With the release of 2014’s Violent Light, the Brooklyn-based indie band Milagres developed a reputation as a hard-working, up-and-coming act that had released work that had been critically praised by NPR, The Guardian, and the BBC, and had opened for the likes of Low and others. Shortly after playing a sold-out headlining show at Bowery Ballroom, a major career goal for the members of the band, the upward trajectory of the band stalled as their personal lives caught up with them. Two members of the band left to pursue outside creative endeavors, and around the same time the band’s founding member and primary songwriter Kyle Wilson was diagnosed with a rare skull base tumor, which revealed the cause of the slow onset of one-sided deafness he’d already been experiencing since the band’s inception. Unsure whether his tumor would threaten incapacitation or worse, Wilson’s writing slowed to a crawl. His health and the future of the band were uncertain at best.
A difficult year passed and after being treated with Gamma Knife Surgery, a high-tech and relatively new radiation therapy, Wilson’s prognosis seemed a bit more clear — permanent one-sided deafness. So understandably, when he and his longtime bandmate and producer, Fraser McCulloch stumbled into a musty choir loft in a cavernous Brooklyn church, Wilson began celebrating a newfound appreciation for life by working on new music. Next to massive, dilated stained glass murals of gods, the duo immediately set to work — but with a radically different creative process. In the past where one had written and the other produced, they found their roles opening up and overlapped, inspiring a deeper collaboration between the two.
Released earlier this year, through their long-time label home Kill Rock Stars, the duo’s third full-length album Ziggurat marks not just their album as a duo, it’s an evolution in their sound and approach, as the material is much brighter, more direct and focused on exploring present reality than the dark, surrealistic Violent Light. Although, if there’s one thing that’s consistent throughout their growing catalog is that they’ve long focused on melody, craft and razor sharp hooks; however, Ziggurat finds Wilson and McCulloch focusing on a pop-leaning accessibility. Thematically, the album’s material focuses on the attempt to connect with others, who feel lost in what may arguably be one of the loneliest eras of human civilization.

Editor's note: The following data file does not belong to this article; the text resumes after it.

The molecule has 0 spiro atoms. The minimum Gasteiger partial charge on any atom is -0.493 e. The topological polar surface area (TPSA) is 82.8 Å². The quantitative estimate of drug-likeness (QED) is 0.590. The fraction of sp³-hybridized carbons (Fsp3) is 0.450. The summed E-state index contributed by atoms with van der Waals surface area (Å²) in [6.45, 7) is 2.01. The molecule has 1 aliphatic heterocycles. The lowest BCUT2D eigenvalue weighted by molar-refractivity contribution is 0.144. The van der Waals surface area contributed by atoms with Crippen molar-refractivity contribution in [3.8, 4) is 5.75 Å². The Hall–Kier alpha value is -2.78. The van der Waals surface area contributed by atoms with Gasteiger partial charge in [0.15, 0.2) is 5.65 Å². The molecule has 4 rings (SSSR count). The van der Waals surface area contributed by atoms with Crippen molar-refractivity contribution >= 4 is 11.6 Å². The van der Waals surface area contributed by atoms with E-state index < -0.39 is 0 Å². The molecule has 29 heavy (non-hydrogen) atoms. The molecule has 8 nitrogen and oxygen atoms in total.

The album’s first single, the somewhat more up-tempo “Are You Lonely” manages to sound like a sunnier amalgamation of Glowing Mouth and Violent Light to me, as it’s centered around Wilson’s plaintive and yearning vocals, soaring synths, a propulsive rhythm section and an infectious hook. There’s brief bursts of twinkling piano keys, and a buzzing, power chord-based guitar solo as well. But at the core of the song is a common desire that many of us have felt at some point, a desire to find and connect with someone who’s loneliness is the same as ours.
Directed and edited by Grant Slater, the recently released, black and white video for “Are You Lonely” was shot at Rockaway Beach, Queens and stars the band’s Wilson and McCulloch, along with Shirel Kozak, Chris Frierson, Stanley Kozak manages to evoke the song’s cinematic nature while following a series of lonely people as they walk along the beach in their own thoughts. At times, the video which was shot at point using a drone, makes the individual drama and people seem very small yet universal.